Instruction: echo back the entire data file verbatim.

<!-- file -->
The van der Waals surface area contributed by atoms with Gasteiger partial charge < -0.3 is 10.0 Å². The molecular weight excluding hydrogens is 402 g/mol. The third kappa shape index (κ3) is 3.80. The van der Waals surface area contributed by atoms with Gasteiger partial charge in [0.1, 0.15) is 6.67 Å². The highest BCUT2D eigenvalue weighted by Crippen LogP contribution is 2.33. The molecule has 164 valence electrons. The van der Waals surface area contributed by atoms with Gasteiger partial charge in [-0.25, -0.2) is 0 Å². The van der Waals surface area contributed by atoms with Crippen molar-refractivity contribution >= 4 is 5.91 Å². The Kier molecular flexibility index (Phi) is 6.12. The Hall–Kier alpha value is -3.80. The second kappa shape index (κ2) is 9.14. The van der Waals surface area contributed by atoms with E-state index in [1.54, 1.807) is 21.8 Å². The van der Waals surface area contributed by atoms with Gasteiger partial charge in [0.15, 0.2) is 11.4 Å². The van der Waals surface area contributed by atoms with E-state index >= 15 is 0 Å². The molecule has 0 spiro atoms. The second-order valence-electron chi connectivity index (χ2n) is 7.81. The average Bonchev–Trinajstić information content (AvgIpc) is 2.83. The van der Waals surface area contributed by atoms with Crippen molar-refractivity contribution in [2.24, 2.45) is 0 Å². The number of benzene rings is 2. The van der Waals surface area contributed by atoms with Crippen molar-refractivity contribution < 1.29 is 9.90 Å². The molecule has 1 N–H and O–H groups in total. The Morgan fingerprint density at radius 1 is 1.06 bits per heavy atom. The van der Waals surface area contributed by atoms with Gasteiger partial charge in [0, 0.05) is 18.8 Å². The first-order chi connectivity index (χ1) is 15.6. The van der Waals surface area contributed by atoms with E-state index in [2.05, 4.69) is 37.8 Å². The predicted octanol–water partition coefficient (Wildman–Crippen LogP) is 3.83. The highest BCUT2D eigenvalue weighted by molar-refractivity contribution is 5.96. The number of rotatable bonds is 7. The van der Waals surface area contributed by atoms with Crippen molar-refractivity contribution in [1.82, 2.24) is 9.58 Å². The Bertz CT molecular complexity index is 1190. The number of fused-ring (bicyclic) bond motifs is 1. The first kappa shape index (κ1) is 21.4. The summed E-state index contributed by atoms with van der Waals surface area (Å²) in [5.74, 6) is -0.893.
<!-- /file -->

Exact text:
The van der Waals surface area contributed by atoms with Gasteiger partial charge < -0.3 is 10.0 Å². The molecular weight excluding hydrogens is 402 g/mol. The third kappa shape index (κ3) is 3.80. The van der Waals surface area contributed by atoms with Gasteiger partial charge in [0.1, 0.15) is 6.67 Å². The highest BCUT2D eigenvalue weighted by Crippen LogP contribution is 2.33. The molecule has 164 valence electrons. The van der Waals surface area contributed by atoms with Gasteiger partial charge in [-0.25, -0.2) is 0 Å². The van der Waals surface area contributed by atoms with Crippen molar-refractivity contribution >= 4 is 5.91 Å². The Kier molecular flexibility index (Phi) is 6.12. The Hall–Kier alpha value is -3.80. The second kappa shape index (κ2) is 9.14. The van der Waals surface area contributed by atoms with E-state index in [1.54, 1.807) is 21.8 Å². The van der Waals surface area contributed by atoms with Gasteiger partial charge in [0.15, 0.2) is 11.4 Å². The van der Waals surface area contributed by atoms with E-state index >= 15 is 0 Å². The molecule has 0 spiro atoms. The second-order valence-electron chi connectivity index (χ2n) is 7.81. The average Bonchev–Trinajstić information content (AvgIpc) is 2.83. The van der Waals surface area contributed by atoms with Crippen molar-refractivity contribution in [2.24, 2.45) is 0 Å². The number of benzene rings is 2. The van der Waals surface area contributed by atoms with Crippen molar-refractivity contribution < 1.29 is 9.90 Å². The molecule has 1 N–H and O–H groups in total. The Morgan fingerprint density at radius 1 is 1.06 bits per heavy atom. The van der Waals surface area contributed by atoms with Gasteiger partial charge in [0, 0.05) is 18.8 Å². The first-order chi connectivity index (χ1) is 15.6. The van der Waals surface area contributed by atoms with E-state index in [2.05, 4.69) is 37.8 Å². The predicted octanol–water partition coefficient (Wildman–Crippen LogP) is 3.83. The highest BCUT2D eigenvalue weighted by molar-refractivity contribution is 5.96. The number of rotatable bonds is 7. The van der Waals surface area contributed by atoms with Crippen molar-refractivity contribution in [1.82, 2.24) is 9.58 Å². The Bertz CT molecular complexity index is 1190. The number of fused-ring (bicyclic) bond motifs is 1. The first kappa shape index (κ1) is 21.4. The summed E-state index contributed by atoms with van der Waals surface area (Å²) in [5.74, 6) is -0.893.